The plight of the anorexic computer mag

It’s strange how times have changed. I am subscribed to four mainstream British computer magazines and there is a definite trend, which a long-timer like me can see: computer magazines are becoming anorexic.

No, sincerely, this is true. Anyone who went to the US in early 1990's will remember those massive Computer Shopper bible-like magazines - they were larger than A4 in format and often packed near to 1000 pages. God knows how many trees were felled to make them.

But then came the Internet with its free content and quite a few advantages that print media simply couldn’t compete with. Suddenly, computer magazines were boxed into a corner.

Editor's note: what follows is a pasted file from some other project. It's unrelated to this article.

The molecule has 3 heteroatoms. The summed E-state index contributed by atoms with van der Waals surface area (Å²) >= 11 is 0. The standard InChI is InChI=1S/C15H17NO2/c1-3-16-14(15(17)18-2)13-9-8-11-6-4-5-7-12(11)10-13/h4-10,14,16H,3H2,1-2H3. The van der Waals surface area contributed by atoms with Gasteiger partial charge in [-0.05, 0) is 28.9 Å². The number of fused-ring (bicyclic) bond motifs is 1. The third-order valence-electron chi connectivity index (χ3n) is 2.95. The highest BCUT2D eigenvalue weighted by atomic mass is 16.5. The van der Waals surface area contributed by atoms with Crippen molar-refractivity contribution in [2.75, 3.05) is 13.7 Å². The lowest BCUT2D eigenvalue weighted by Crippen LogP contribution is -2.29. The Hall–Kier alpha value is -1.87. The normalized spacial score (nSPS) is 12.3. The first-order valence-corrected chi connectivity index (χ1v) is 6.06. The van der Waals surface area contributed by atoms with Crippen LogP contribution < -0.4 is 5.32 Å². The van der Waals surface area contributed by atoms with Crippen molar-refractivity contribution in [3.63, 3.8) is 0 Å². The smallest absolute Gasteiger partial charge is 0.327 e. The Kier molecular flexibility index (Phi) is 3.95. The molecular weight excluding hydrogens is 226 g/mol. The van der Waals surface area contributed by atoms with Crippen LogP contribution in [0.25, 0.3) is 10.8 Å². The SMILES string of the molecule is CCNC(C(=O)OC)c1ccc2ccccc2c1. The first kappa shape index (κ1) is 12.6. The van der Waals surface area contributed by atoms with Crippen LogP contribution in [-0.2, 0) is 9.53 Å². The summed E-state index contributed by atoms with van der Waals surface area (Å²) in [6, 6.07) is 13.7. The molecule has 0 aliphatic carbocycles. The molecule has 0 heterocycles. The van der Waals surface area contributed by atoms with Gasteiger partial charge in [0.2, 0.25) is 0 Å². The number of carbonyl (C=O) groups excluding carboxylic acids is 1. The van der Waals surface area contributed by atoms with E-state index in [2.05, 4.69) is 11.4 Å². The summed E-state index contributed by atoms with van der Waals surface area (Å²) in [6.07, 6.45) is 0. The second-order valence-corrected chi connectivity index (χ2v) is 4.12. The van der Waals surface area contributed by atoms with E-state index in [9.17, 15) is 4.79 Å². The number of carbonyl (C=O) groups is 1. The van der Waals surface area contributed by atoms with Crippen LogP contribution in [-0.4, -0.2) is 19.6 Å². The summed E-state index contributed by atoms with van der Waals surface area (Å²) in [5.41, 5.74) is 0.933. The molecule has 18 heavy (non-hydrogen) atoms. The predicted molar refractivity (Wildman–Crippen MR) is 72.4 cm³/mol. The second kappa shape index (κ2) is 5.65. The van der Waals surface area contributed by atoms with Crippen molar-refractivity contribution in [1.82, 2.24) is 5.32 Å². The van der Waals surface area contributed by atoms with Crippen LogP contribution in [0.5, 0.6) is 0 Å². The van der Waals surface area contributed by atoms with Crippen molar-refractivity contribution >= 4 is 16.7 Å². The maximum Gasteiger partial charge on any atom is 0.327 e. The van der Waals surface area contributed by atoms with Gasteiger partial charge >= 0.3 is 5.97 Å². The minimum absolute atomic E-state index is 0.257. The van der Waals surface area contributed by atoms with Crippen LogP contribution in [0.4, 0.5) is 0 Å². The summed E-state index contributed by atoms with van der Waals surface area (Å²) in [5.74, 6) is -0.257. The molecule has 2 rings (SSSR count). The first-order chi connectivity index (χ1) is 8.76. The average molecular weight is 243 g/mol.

Gradually some of the most prominent ones disappeared – Byte, Microsystèmes, InfoPC, PC Magazine, PC Direct amongst them. Many now exist only online or in Zinio screen-readable versions.

Now even 25 year-old computer magazine PCW is resorting to what seems to be slightly desperate measures as my February 2006 edition confirms.

Slimming down the magazine to the strict minimum, getting weird advertisers onboard (one is selling tickets to win yourself the dream car), bundling an online gambling magazine, and putting more emphasis on a classified ads-like section, and single page, single advertiser bundles. They have also tried to have a sponsored editorial section, which failed to catch advertisers’ imaginations.

Now with PC World launching its own magazine, free to customers who spend over £25, and other stores sure to catch up, the independent, glossy, quality printed, computer magazine might soon be a thing of the past.